We all want to do what we can to keep our children’s teeth as healthy as possible, which often includes “new and improved” procedures. Unfortunately, “new and improved” is not always better. We often find out years later that the new procedure or product is actually harmful. Well, sealants, as it turns out, are not really all that new. They have been in use long enough for new parents to have confidence in the safety of the procedure and in the sealants used.
The substance used to coat and protect your child’s teeth is a type of plastic. It does contain Bisphenol A (BPA); however, it has been proven to be safe. Yes, Health Canada is banning the use of BPA in certain products like baby bottles and baby formula containers. It is still considered safe for use in tooth sealants, though.
According to the Canadian Dental Association, “No restrictions are planned for dental materials because they are well within safety margins.”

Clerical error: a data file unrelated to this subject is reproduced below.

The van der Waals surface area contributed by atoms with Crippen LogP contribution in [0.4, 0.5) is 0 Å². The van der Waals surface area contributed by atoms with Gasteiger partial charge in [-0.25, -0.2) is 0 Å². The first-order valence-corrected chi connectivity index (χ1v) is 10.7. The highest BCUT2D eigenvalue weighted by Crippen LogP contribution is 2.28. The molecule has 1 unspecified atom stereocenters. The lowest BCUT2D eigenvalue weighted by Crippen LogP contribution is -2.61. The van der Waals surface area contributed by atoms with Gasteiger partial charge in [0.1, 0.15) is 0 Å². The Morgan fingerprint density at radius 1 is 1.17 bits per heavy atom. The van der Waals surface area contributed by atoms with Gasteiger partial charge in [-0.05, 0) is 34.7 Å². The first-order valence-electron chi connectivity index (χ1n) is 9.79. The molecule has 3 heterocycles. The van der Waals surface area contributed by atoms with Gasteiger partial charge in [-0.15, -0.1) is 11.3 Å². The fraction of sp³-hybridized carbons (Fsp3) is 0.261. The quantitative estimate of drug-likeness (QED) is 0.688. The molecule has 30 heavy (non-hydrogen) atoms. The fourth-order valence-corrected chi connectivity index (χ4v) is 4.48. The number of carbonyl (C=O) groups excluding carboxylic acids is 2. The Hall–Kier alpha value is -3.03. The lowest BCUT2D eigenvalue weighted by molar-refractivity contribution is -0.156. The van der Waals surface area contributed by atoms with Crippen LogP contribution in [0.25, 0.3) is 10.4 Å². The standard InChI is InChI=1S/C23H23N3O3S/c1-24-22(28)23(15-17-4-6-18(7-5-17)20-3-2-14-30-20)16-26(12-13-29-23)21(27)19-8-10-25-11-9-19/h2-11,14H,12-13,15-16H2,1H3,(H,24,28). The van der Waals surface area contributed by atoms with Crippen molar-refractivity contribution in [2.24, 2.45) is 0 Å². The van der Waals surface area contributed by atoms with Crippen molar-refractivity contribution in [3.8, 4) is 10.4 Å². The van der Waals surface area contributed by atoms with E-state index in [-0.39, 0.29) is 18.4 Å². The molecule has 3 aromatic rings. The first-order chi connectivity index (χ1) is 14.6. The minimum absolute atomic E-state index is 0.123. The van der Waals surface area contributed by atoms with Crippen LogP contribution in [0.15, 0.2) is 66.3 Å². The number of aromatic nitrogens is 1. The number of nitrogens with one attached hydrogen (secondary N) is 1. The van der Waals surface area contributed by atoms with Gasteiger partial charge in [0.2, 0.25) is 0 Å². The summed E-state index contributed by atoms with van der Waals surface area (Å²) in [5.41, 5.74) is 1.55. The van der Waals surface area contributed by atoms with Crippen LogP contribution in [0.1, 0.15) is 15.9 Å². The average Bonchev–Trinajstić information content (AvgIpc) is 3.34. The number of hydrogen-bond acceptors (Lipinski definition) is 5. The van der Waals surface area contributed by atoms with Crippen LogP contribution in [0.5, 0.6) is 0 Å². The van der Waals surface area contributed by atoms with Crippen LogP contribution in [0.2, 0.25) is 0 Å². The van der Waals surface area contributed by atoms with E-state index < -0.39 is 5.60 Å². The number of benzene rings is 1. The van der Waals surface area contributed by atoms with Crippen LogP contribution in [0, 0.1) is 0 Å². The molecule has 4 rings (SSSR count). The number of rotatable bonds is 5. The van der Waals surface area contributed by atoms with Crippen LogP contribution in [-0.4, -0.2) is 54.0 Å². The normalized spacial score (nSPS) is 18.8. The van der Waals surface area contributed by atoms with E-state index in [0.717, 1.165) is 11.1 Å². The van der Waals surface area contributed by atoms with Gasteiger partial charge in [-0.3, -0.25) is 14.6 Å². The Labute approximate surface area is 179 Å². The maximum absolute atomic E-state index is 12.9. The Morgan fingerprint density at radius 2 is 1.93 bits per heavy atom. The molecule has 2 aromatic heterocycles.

In fact, based on research conducted by Dr. Amir Azarpazhooh, DDS, MSC, researcher for the Community Dental Health Services Research Unit, your child will probably ingest more BPA from drinking soda pop and eating canned food than from tooth sealants.
How Tooth Sealants Work
A tooth sealant coats the tooth, especially the small pits and fissures where bacteria, food and plaque are more likely to get stuck. These tiny weak areas are very difficult to keep clean, especially for a child.
Having a sealant applied does not mean your child doesn’t have to brush carefully, though. He or she should still be taught how to brush thoroughly, with a small amount of fluoride toothpaste, and floss.
When to Have a Sealant Applied
Sealants are usually applied to a child’s teeth right after they erupt. Getting the coating applied right away will provide immediate protection. You should discuss this with your dentist.
The Canadian Dental Association points out that, “… some adults with a high risk of decay can benefit from sealants as well.”
The sealant commonly needs to be reapplied every few years. The dentist will check this when you take your child in for check-ups and let you know when it is time to apply the sealant again.
How Unpleasant is the Procedure
Having a sealant applied is not unpleasant at all. Following is the usual procedure:
- Your dentist will clean your child’s teeth.
- The liquid sealant will be painted on the child’s teeth.
- The sealant will quickly harden.
A 30-second rinse after the sealant hardens is recommended to reduce the amount of unhardened or “unpolymerized” BPA that could be ingested by the child.